After over a decade of competitive and expedition big mountain skiing, Jérémie Heitz and Sam Anthamatten know exactly how high the stakes are. On their groundbreaking project La Liste, which has spanned from skiing 4,000 meter summits in Switzerland to 6,000 meter peaks in Pakistan, they have faced challenging high-alpine snowpacks, remote wilderness rescues in Peru and the omnipresent question: What’s the limit? We chatted about the universal lessons they’ve learned about mountain travel and how they navigate their role as leaders in the big mountain skiing community.
How long did it take you to develop the partnership you have today?
Jérémie: It takes quite a bit. We’ve skied together 12 years now, and it's been a natural process. We met during our first competitions around 2010, and then we were both on the Freeride World Tour, we traveled together, are both from Switzerland… but most importantly, we had the same idea of skiing outside of competition. That’s hugely helpful in creating something together, not to mention he’s a great guy to hang out with. When I had the idea for La Liste, he was the perfect partner. There’s not many people around that I could do this with.
Sam: As Jérémie says, it really takes a long time. We’ve experienced so much together, and it’s really a partnership that you build - you can’t have it from one day to the next. When I’m out in the mountains with other people, I have to talk so much more. With Jérémie, we can look at each other and we know what the decision is going to be. Knowing you have someone who understands you and will support your decisions makes the mountains - which are already so difficult to predict - a much easier and more enjoyable playground. It’s really special.
“I respect that it’s harder to turn around if you don’t have as much time in the mountains as we do.”
How do you bring up insecurities about a line or project with each other?
Sam: The process is super straight forward. As soon as you see something you don’t like, you address it. There’s no tiptoeing around it, and that creates a really cool, open conversation environment. It helps you make the right decisions.
Jérémie: That doesn't always mean it’s fun though. For La Liste, when I made the decision to turn around on a line for example, it was a big deal. It was such a huge objective and I felt like I was going to regret it. But looking back, there was no question. I was being honest with myself about where I was that day. With that said, I was building off years of experience to make that decision. I think it would have been harder for someone younger to come to the same conclusion. Sometimes I think about how it would be if I only had weekends. I respect that it’s harder to turn around if you don’t have as much time in the mountains as we do. It’s easier for us to wait for conditions to improve.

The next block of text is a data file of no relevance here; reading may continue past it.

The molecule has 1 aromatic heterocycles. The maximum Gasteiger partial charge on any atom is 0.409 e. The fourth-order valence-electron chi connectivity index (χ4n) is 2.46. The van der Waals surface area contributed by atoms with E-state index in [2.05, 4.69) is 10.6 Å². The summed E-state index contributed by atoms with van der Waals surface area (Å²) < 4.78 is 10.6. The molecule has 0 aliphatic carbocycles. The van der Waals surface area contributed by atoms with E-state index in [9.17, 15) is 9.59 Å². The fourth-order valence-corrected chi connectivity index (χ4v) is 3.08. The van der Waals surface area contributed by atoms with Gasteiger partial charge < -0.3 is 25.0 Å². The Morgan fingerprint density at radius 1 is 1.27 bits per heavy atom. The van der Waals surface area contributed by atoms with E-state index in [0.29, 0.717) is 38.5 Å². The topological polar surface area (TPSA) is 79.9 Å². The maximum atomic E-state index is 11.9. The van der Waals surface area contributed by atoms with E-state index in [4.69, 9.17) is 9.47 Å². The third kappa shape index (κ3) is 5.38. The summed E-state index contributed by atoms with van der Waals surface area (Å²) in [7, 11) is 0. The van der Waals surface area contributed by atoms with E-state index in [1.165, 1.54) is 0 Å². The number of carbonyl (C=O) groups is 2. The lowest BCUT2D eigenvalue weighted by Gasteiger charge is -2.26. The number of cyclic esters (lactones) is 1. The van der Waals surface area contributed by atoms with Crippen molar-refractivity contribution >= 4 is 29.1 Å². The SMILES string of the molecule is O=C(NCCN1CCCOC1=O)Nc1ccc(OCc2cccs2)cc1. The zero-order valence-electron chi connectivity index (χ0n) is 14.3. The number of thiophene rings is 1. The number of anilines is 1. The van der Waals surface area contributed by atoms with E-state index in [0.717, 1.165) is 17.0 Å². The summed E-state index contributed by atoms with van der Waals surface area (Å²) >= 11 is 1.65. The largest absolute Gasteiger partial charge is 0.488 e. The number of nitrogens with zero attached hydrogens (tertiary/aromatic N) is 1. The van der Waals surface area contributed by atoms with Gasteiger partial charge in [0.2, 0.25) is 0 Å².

PHOTO TAKEN BY @LUCA ROLLI
What do you see as major red flags or danger factors in the mountains?
Jérémie: The human factor.
Sam: It’s tricky when you have a group that doesn’t know each other very well and they want to show off a bit. If the snow isn’t easy to predict and you’ve got this competitive energy going you might not see the avalanche dangers. With the focus on pushing yourself, it can get to the point that you don’t see a big mistake coming.
Jérémie: That’s something we have to think about when we’re filming and there are so many people involved. It can be a real balance.
Speaking of filming, can you tell us a bit more about the process of planning an expedition or larger-scale project?
Jérémie: If we’re looking at La Liste in Switzerland, for example, we went on multiple flights to check conditions on the 4,000-meter peaks we wanted to ski, and then really tracked the layers of snow we wanted to ride. The time window is super short, and we had to make sure we got the right conditions. It’s a different process for people who are going out for two days of weekend skiing, but no matter who you are, as soon as you leave the resort, you have to plan ahead. You need to check where you want to hike, where you want to ski... You want to use everything in your toolkit to make it’s a success and to ensure that you can actually ski that day. It’s a lot of effort, but we really like this kind of skiing. It’s why we quit competing. When you plan an expedition from the beginning, starting at home in front of your computer, and finally going for it and having a successful mission... it’s the best.
Sam: If we’re looking at La Liste in Pakistan, we’re talking about five months of planning to ski five lines.
Jérémie: Don’t tell them that, Sammy [laughs].
Sam: But it’s true! That’s the thing; the whole planning process isn’t random. We didn’t just say: “Let’s go to Pakistan.” It took us a year to decide after considering Nepal and India. You spend a lot of time studying and researching what is even possible.
“When you’re aware that you’re not in control of anything, you have to be humble.”
I’d bet a lot of people assume you are overflowing with confidence in the mountains; they might overlook that you do process risk for all of your projects. How do you think we develop an attitude of humility in the mountains while still being ambitious?
Sam: Being humble is really being critical of your decisions all day long. Not criticizing, but really looking at what are you doing.
Jérémie: When you’re aware that you’re not in control of anything, you have to be humble. You just have to make the right decision. You can be the best skier with all the right skills, but if you make the wrong decision, something’s going to happen. No matter your level, you have to be surrounded by people who have perspective and can give you advice. It’s also about being aware that something can happen every time you go.